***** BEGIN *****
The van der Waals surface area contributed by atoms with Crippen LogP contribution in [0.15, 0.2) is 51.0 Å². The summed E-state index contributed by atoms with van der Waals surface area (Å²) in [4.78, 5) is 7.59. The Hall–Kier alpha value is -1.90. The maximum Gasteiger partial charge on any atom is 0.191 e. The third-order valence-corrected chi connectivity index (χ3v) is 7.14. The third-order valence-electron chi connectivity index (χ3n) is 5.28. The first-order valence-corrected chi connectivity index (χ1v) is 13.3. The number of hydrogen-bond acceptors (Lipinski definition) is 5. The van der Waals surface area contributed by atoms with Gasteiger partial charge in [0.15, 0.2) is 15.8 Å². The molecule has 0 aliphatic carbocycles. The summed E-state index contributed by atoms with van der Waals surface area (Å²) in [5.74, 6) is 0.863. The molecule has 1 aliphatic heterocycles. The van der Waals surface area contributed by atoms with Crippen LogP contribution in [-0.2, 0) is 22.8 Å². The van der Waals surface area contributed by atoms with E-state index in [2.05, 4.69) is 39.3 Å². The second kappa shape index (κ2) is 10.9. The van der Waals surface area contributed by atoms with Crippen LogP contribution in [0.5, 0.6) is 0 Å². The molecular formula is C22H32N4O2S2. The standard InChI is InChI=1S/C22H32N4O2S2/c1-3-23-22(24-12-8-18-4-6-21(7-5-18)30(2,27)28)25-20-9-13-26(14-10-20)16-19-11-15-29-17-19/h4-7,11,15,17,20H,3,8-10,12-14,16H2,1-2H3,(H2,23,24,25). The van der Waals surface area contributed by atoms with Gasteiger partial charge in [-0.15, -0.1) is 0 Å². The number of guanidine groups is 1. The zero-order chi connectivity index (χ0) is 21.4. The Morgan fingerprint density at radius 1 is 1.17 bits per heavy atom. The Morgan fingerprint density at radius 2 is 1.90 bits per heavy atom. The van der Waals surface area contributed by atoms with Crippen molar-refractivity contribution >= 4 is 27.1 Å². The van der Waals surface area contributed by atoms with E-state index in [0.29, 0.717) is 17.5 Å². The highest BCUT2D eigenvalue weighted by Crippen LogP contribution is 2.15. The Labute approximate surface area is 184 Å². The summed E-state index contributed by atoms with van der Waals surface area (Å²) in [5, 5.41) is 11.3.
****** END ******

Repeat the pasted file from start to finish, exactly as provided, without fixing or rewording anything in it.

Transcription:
The van der Waals surface area contributed by atoms with Crippen LogP contribution in [0.15, 0.2) is 51.0 Å². The summed E-state index contributed by atoms with van der Waals surface area (Å²) in [4.78, 5) is 7.59. The Hall–Kier alpha value is -1.90. The maximum Gasteiger partial charge on any atom is 0.191 e. The third-order valence-corrected chi connectivity index (χ3v) is 7.14. The third-order valence-electron chi connectivity index (χ3n) is 5.28. The first-order valence-corrected chi connectivity index (χ1v) is 13.3. The number of hydrogen-bond acceptors (Lipinski definition) is 5. The van der Waals surface area contributed by atoms with Gasteiger partial charge in [0.15, 0.2) is 15.8 Å². The molecule has 0 aliphatic carbocycles. The summed E-state index contributed by atoms with van der Waals surface area (Å²) in [5.74, 6) is 0.863. The molecule has 1 aliphatic heterocycles. The van der Waals surface area contributed by atoms with Crippen LogP contribution in [-0.2, 0) is 22.8 Å². The van der Waals surface area contributed by atoms with E-state index in [2.05, 4.69) is 39.3 Å². The second kappa shape index (κ2) is 10.9. The van der Waals surface area contributed by atoms with Crippen LogP contribution in [0.5, 0.6) is 0 Å². The molecular formula is C22H32N4O2S2. The standard InChI is InChI=1S/C22H32N4O2S2/c1-3-23-22(24-12-8-18-4-6-21(7-5-18)30(2,27)28)25-20-9-13-26(14-10-20)16-19-11-15-29-17-19/h4-7,11,15,17,20H,3,8-10,12-14,16H2,1-2H3,(H2,23,24,25). The van der Waals surface area contributed by atoms with Gasteiger partial charge in [-0.15, -0.1) is 0 Å². The number of guanidine groups is 1. The zero-order chi connectivity index (χ0) is 21.4. The Morgan fingerprint density at radius 1 is 1.17 bits per heavy atom. The Morgan fingerprint density at radius 2 is 1.90 bits per heavy atom. The van der Waals surface area contributed by atoms with Crippen molar-refractivity contribution >= 4 is 27.1 Å². The van der Waals surface area contributed by atoms with E-state index in [0.29, 0.717) is 17.5 Å². The highest BCUT2D eigenvalue weighted by Crippen LogP contribution is 2.15. The Labute approximate surface area is 184 Å². The summed E-state index contributed by atoms with van der Waals surface area (Å²) in [5, 5.41) is 11.3.